Low Cost Airlines in LATAM

The  low cost airline concept is no alien to Latin America - from Mexico to Brazil, Argentina and Chile, the continent seems particularly suited to this business model: large cities, long distances and limited road and rail infrastructure.

However, this does not mean the low cost airline industry has reached a point of maturity in the region. Events in 2016 and the outlook for 2017 seem to underscore this point.

Is this perhaps the reason Irelandia is divesting its 49% stake in Viva Aerobus to seek fresh pastures

Let’s have a look  at them, from North to South:

Mexico is one of the most mature LCC markets in Latin America, with the likes of Viva Aerobus, Volaris and Interjet. Is this perhaps the reason Irelandia (the investment vehicle of the Ryan family, of Ryanair fame) is divesting its 49% stake in Viva Aerobus to seek fresh pastures. In particular, the Irish group has opted to invest in new projects in Peru. The new venture, also under the Viva brand, is expected to launch in the first half of this year.

Another large Mexican LCC player, Volaris, is also expanding in new markets, although closer to home, with the launch of Volaris Costa Rica.

Also in Central America, Panamanian airline COPA is launching its own low cost airline based in Colombia. Wingo, as the new airline is called, operates a fleet of Boeing 737-700 provided by its parent company. Further competition in the Colombian market, that is already the battleground for the three large Latin American aviation groups, Grupo Viva, with Viva Colombia, LATAM and Avianca.

But perhaps it is the Southern half of the Latin America that, when it comes to low cost airlines, is likely to see the most action this year. One country in particular is drawing most of the attention: Argentina.

Argentina is one of the last remaining big markets in the World still relatively untapped by low cost airlines.  A mix of political and economic hurdles during the last couple of decades have prevented not only low cost carriers, but the whole airline industry from fully developing to its full potential there.   Argentinians take 0.23 air trips by per person per year, this is about one fourth the Chilean average and 7 times less than Spain. There is much room for growth!

This may be about to change as the new Argentinian administration is expected to make it easier for new airline ventures to set up shop in the country.

The country is in the sights of the top regional players, Grupo Viva, of course, but also LATAM and some truly new entrants.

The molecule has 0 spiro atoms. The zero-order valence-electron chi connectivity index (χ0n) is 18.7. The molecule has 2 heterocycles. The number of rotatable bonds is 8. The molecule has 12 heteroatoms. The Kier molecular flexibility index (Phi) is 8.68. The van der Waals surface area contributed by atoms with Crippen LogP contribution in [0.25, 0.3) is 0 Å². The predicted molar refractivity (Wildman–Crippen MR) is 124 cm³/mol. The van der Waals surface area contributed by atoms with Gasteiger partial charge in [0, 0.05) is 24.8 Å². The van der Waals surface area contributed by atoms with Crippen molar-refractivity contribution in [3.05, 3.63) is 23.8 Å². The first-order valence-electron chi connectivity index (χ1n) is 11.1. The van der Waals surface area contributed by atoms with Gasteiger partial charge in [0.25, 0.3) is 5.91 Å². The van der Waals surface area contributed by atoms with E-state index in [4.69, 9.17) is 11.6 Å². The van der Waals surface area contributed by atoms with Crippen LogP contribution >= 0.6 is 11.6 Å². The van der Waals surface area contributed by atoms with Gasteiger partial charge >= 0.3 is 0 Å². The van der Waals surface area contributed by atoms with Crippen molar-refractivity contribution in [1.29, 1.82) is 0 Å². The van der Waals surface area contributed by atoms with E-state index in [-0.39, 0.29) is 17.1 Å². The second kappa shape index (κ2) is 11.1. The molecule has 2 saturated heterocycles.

flyBondi, for example, is a new low cost airline project for the Argentinian market, backed by Swiss entrepreneurs. At the same time, Norwegian has announced its intention to bring its low cost-hybrid model to Argentina too.

Low Cost Airlines in LATAM

There are also new projects across the Andes. In Chile, SKY Airlines, the second largest Chilean carrier announced its transformation to a low cost LCC last year. Although not a low cost carrier, Paravai Airlines aims to launch this year with a network that would stretch as far as three US gateways.

And in Brazil, despite challenging domestic economic conditions, Azul is looking both at growth in the region, with the possibility of opening a new hub in Uruguay, as well as across the Atlantic, The Brazilian low cost airline, that recently got some investment from China’s HNA Group, has leveraged its partnership with Portuguese flag carrier TAP (both have JetBlue founder David Neeleman as a shareholder) in order to launch direct flights to Europe.

As you can see, plenty of interesting developments in this region, and this list does not even take into account the likely growth in low cost long-haul capacity as European carriers such as Norwegian, Eurowings, French Blue or the new IAG Barcelona-based long-haul venture start flying into Latin America…

All these projects will be facing some serious obstacles, like the fact that almost two thirds of costs in the region are defined by oligopolies or monopolies, such is the case of airport and overflight charges, fuel prices and some very rigid labor regulations. Or, on the revenue side, the region’s low average per capita income and the lack of high density traffic markets.

We wonder which of these LCC new projects will be truly successful, what is clear it that this is going to be an exciting year for aviation in Latin America.